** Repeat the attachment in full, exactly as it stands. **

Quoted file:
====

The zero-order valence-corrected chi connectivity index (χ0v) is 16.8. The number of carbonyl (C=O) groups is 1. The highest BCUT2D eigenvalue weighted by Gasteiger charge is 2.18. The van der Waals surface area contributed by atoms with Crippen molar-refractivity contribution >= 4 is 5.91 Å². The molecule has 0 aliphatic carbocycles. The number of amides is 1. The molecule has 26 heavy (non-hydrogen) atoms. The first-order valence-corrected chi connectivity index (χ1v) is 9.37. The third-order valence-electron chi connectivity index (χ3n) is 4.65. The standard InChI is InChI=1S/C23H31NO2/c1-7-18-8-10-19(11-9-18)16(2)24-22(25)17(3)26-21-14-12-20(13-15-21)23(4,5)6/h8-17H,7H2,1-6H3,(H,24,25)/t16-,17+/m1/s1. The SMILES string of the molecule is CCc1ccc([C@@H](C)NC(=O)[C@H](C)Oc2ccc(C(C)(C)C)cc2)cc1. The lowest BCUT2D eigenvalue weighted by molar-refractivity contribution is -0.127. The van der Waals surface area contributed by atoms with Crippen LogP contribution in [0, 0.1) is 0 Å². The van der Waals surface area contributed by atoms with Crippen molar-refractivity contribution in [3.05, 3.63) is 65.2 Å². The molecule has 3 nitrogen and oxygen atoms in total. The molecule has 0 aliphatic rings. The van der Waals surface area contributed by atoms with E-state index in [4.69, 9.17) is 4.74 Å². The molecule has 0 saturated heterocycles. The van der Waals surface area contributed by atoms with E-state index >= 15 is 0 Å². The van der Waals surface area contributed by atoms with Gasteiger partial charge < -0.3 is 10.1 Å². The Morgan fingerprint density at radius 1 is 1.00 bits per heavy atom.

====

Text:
The zero-order valence-corrected chi connectivity index (χ0v) is 16.8. The number of carbonyl (C=O) groups is 1. The highest BCUT2D eigenvalue weighted by Gasteiger charge is 2.18. The van der Waals surface area contributed by atoms with Crippen molar-refractivity contribution >= 4 is 5.91 Å². The molecule has 0 aliphatic carbocycles. The number of amides is 1. The molecule has 26 heavy (non-hydrogen) atoms. The first-order valence-corrected chi connectivity index (χ1v) is 9.37. The third-order valence-electron chi connectivity index (χ3n) is 4.65. The standard InChI is InChI=1S/C23H31NO2/c1-7-18-8-10-19(11-9-18)16(2)24-22(25)17(3)26-21-14-12-20(13-15-21)23(4,5)6/h8-17H,7H2,1-6H3,(H,24,25)/t16-,17+/m1/s1. The SMILES string of the molecule is CCc1ccc([C@@H](C)NC(=O)[C@H](C)Oc2ccc(C(C)(C)C)cc2)cc1. The lowest BCUT2D eigenvalue weighted by molar-refractivity contribution is -0.127. The van der Waals surface area contributed by atoms with Crippen LogP contribution in [0, 0.1) is 0 Å². The van der Waals surface area contributed by atoms with Crippen molar-refractivity contribution in [3.05, 3.63) is 65.2 Å². The molecule has 3 nitrogen and oxygen atoms in total. The molecule has 0 aliphatic rings. The van der Waals surface area contributed by atoms with E-state index in [4.69, 9.17) is 4.74 Å². The molecule has 0 saturated heterocycles. The van der Waals surface area contributed by atoms with E-state index >= 15 is 0 Å². The van der Waals surface area contributed by atoms with Gasteiger partial charge < -0.3 is 10.1 Å². The Morgan fingerprint density at radius 1 is 1.00 bits per heavy atom.